General Ramblings comments edit

We put the [fake] Christmas tree up yesterday and decorated the house a bit.  It sort of got that nice, cozy holiday feel to it.

Both of the cats started promptly chewing on the limbs they could reach, in many cases actually swallowing the nylon needles they were able to extract.  While my cat seems more interested in the act of chewing than the actual extraction of needles, Jenn’s little wild man seems hell bent on a combination of destruction and consumption.

Woke up this morning and found about eight cat puke spots in various places throughout the house.  Most had nylon tree needles, I’m sure from both cats getting their fill.  Awesome.

To top it off, Jenn’s cat decided that it was time, finally, to pee on the new couch we just bought at Ikea.  We know without a doubt it was Jenn’s cat this time because there is no way my female cat could have peed all the way up the arm of the couch quite like that.  We had thought that he was just doing that to furniture that didn’t smell like him or something, but it seems to be… well, fairly arbitrary.  Again, awesome.

So things are pretty well coming together for a great holiday season.  Granted, the Trans-Siberian Orchestra concert was a big plus to the start of the season, but now that the good stuff’s out of the way, we’re getting settled in for a good old-fashioned Griswold family Christmas.  Where’s the Tylenol?

media, music, activities comments edit

OrchestraYesterday we went to the Rose Garden to see Trans-Siberian Orchestra in their 2007 tour.


I mean, I’ve seen my share of concerts, but these guys really do it up right.  Lights.  Set pieces.  Fire.  Lasers.  Freaking snow.  Oh, yeah.

Best known for their rock and roll arrangements of classic Christmas music (you’ve most likely heard “Christmas Eve/Sarajevo 12/24”), TSO puts on a really awesome two-part show.

The first part of the show is their Christmas fare.  They use their music to tell the story of an angel crossing the world looking for something that represents Christmas.  Some of the music is the well-known stuff you’ve heard on the radio and some of it is original music and lyrics.  I won’t lie; I’m not as into the original stuff as I am with the updated arrangements on old standards, but it’s all really well done and the story is told very well.

The second part of the show is what they refer to as “play time.”  They break away from Christmas music and play other pieces, mainly rock and roll arrangements of other classical tunes.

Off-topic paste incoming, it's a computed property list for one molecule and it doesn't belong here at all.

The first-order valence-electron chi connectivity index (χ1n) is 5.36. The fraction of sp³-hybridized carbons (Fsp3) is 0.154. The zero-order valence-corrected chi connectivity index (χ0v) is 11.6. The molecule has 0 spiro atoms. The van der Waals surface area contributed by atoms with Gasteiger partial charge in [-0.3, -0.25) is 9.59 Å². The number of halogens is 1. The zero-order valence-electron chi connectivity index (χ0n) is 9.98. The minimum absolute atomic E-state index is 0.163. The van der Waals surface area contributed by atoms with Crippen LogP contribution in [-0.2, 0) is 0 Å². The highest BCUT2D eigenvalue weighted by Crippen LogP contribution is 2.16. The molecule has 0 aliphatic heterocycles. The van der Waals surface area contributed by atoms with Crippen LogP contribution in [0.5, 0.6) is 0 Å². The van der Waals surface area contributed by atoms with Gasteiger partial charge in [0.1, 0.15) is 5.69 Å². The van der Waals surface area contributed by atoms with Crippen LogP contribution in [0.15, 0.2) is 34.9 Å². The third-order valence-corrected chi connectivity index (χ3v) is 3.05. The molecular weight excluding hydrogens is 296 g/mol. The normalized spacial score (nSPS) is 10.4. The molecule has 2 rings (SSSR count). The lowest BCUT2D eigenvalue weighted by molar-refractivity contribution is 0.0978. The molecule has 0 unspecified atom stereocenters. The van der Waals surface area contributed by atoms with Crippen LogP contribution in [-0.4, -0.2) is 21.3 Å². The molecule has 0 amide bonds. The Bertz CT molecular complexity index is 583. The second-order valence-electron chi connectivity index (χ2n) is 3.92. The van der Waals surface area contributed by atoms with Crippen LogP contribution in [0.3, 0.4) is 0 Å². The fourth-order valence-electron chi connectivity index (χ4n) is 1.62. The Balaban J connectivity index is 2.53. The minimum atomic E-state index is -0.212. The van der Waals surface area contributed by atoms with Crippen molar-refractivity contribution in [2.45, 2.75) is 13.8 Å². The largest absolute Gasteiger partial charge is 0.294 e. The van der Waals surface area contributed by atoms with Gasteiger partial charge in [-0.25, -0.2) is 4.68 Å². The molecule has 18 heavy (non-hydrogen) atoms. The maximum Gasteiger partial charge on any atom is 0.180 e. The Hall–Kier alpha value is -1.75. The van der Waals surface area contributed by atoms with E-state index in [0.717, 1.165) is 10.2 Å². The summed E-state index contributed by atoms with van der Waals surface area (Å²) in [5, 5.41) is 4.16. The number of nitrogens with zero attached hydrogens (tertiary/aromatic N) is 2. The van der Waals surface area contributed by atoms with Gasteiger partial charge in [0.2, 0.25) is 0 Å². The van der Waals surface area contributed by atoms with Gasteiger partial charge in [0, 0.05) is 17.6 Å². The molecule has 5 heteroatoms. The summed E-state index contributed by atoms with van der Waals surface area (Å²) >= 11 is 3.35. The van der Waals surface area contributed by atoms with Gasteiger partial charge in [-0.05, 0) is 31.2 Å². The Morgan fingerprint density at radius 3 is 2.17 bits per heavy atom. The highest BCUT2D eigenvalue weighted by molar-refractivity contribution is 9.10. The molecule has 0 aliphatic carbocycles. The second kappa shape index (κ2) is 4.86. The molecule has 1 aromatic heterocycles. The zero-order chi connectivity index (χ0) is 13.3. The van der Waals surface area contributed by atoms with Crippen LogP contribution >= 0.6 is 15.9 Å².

Let me tell you something:  You have never heard “O Fortuna” or Beethoven’s Fifth until you’ve heard them done by Trans-Siberian Orchestra.  The standard arrangements are, of course, classics, but the TSO versions are invigorating.  Life gets brought back to these pieces in a way it’s hard to describe.

What really made the show is that you could tell every one of the performers lives to do this.  They looked like they were having the time of their lives up there on stage, making music, having fun.  You wouldn’t imagine you could rock a violin, but Anna Phoebe, their violinist, does it.  Duelling electric guitarists show each other up on stage, the loser slumping his shoulders and pouting his way off stage.  A medley of fast-and-furious piano solos ends up with Vince Guaraldi’s “Linus and Lucy.”  Heads bang, hair is flipped, musicians charge through the audience.  The energy is high and every single one of the performers is almost literally glowing with the fun they’re having.

It’s a hell of a show.

If you get a chance to check them out, definitely do.  The music on CD is good, but it’s nothing compared to the live production.  I’ll be there again next year, no question about it.

GeekSpeak comments edit

I noticed, about a month ago, that whenever I would log in to Windows Live Messenger, I’d get a little toast popup telling me to verify my email address:

You need to verify your e-mail address with Windows Live Messenger.

I clicked, I followed the verification process, and I thought everything was cool.  Not so.  The prompt kept coming up.  On subsequent times I tried to verify my address, though, it would tell me that I didn’t need to verify.  What gives?

I had recently taken advantage of the “linked ID” feature of Windows Live IDs.  The misleading thing here: I did need to verify an email address, just not the one I was signing in with.  Curiously, signing in with the other IDs didn’t prompt me to verify… but that’s neither here nor there.  After fighting my way through support for a month on this (and specifically asking them if it had to do with my linked IDs), it came back that, yes, it was something to do with one of the other accounts.

Anyway, if you’re getting prompted and you recently linked your IDs, it’s probably a problem with one of the linked accounts.  Make sure they’re allverified.

General Ramblings comments edit

Dad's Car Accident
Dad’s Car Accident

My dad was headed to work yesterday and hit an icy patch in the road.  His car spun 180 degrees, went into the ditch, and hit a tree.

He’s okay, albeit on some serious pain killers and with some chipped vertebrae.  No one else was involved or injured and after some physical therapy and some time to rest up, he should be good as new.